Adapting culturally appropriate mental health screening tools for use among conflict-affected and other vulnerable adolescents in Nigeria

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2019

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Abstract

<jats:sec id="S2054425119000086_sec_a1"><jats:title>Background</jats:title><jats:p>The Boko Haram insurgency has brought turmoil and instability to Nigeria, generating a large number of internally displaced people and adding to the country's 17.5 million orphans and vulnerable children. Recently, steps have been taken to improve the mental healthcare infrastructure in Nigeria, including revamping national policies and initiating training of primary care providers in mental healthcare. In order for these efforts to succeed, they require means for community-based detection and linkage to care. A major gap preventing such efforts is the shortage of culturally appropriate, valid screening tools for identifying emotional and behavioral disorders among adolescents. In particular, studies have not conducted simultaneous validation of screening tools in multiple languages, to support screening and detection efforts in linguistically diverse populations. We aim to culturally adapt screening tools for emotional and behavioral disorders for use among adolescents in Nigeria, in order to facilitate future validation studies.</jats:p></jats:sec><jats:sec id="S2054425119000086_sec_a2" sec-type="methods"><jats:title>Methods</jats:title><jats:p>We used a rigorous mixed-method process to culturally adapt the Depression Self Rating Scale, Child PTSD Symptom Scale, and Disruptive Behavior Disorders Rating Scale. We employed expert translations, focus group discussions (<jats:italic>N</jats:italic> = 24), and piloting with cognitive interviewing (<jats:italic>N</jats:italic> = 24) to achieve semantic, content, technical, and criterion equivalence of screening tool items.</jats:p></jats:sec><jats:sec id="S2054425119000086_sec_a3" sec-type="results"><jats:title>Results</jats:title><jats:p>We identified and adapted items that were conceptually difficult for adolescents to understand, conceptually non-equivalent across languages, considered unacceptable to discuss, or stigmatizing. Findings regarding problematic items largely align with existing literature regarding cross-cultural adaptation.</jats:p></jats:sec><jats:sec id="S2054425119000086_sec_a4" sec-type="conclusion"><jats:title>Conclusions</jats:title><jats:p>Culturally adapting screening tools represents a vital first step toward improving community case detection.</jats:p></jats:sec>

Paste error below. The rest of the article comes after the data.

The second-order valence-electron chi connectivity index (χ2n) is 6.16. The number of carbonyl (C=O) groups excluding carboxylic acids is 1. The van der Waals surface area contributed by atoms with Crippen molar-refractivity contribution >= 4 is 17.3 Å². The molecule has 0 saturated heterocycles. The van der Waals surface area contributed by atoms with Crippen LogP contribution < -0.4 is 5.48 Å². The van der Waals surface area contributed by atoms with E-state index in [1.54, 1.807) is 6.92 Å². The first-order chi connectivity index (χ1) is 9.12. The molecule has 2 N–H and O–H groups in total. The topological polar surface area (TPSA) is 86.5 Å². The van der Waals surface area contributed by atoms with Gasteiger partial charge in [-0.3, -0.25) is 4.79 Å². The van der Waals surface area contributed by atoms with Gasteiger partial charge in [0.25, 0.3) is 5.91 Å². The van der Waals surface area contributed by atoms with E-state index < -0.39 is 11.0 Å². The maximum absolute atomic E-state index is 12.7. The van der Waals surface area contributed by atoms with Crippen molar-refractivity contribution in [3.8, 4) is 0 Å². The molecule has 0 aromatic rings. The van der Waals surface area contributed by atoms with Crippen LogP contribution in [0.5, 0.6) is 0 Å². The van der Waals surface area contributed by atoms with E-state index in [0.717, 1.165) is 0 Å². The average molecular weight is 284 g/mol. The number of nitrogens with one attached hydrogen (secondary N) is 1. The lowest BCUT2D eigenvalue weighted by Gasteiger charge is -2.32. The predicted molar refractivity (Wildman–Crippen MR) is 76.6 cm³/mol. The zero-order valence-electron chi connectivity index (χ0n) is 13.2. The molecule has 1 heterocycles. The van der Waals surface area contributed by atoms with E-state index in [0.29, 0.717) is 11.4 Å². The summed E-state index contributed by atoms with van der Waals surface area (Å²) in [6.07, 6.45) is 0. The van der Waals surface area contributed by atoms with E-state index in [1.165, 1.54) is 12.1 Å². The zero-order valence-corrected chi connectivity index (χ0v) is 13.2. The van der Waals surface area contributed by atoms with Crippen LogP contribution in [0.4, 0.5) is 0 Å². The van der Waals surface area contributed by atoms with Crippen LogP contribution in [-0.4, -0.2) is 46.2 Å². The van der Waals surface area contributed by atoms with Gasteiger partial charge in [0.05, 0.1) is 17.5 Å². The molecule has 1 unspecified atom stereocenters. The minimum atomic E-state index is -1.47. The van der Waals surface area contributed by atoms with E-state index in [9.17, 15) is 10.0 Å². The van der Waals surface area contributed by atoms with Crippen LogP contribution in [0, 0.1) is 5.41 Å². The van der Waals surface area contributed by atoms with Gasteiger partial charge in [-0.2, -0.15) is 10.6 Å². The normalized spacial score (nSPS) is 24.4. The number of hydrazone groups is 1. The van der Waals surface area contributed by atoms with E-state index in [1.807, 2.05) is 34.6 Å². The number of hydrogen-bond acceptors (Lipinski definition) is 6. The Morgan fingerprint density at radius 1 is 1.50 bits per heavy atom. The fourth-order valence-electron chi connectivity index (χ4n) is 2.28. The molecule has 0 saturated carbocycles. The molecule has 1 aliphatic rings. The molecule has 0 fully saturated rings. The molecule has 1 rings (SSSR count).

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10.1017/gmh.2019.8

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Kaiser, BN, C Ticao, C Anoje, J Minto, J Boglosa and BA Kohrt (2019). Adapting culturally appropriate mental health screening tools for use among conflict-affected and other vulnerable adolescents in Nigeria. Global Mental Health, 6. 10.1017/gmh.2019.8 Retrieved from https://hdl.handle.net/10161/19066.

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Kohrt

Brandon A. Kohrt

Adjunct Associate Professor in the Department of Psychiatry and Behavioral Sciences

Brandon Kohrt is a medical anthropologist and psychiatrist who completed his MD-PhD at Emory University in 2009. He is currently Assistant Professor of Psychiatry, Global Health, and Cultural Anthropology at Duke University. Dr. Kohrt has worked in Nepal since 1996 researching and aiding victims of war including child soldiers. Since 2006 has worked with Transcultural Psychosocial Organization (TPO) Nepal. Dr. Kohrt has been a consultant to The Carter Center Mental Health Program Liberia Initiative since 2010. Dr. Kohrt is the component lead for the Grand Challenges Canada funded Mental Health Beyond Facilities (mhBeF) program in Nepal, Liberia, and Uganda. Dr. Kohrt has published scientific articles and book chapters about mental health among conflict- and disaster-affected populations in Nepal, Liberia, and Haiti. Dr. Kohrt has collaborated on numerous documentary films about human rights and global health including Returned: Child Soldiers of Nepal’s Maoist Army.  


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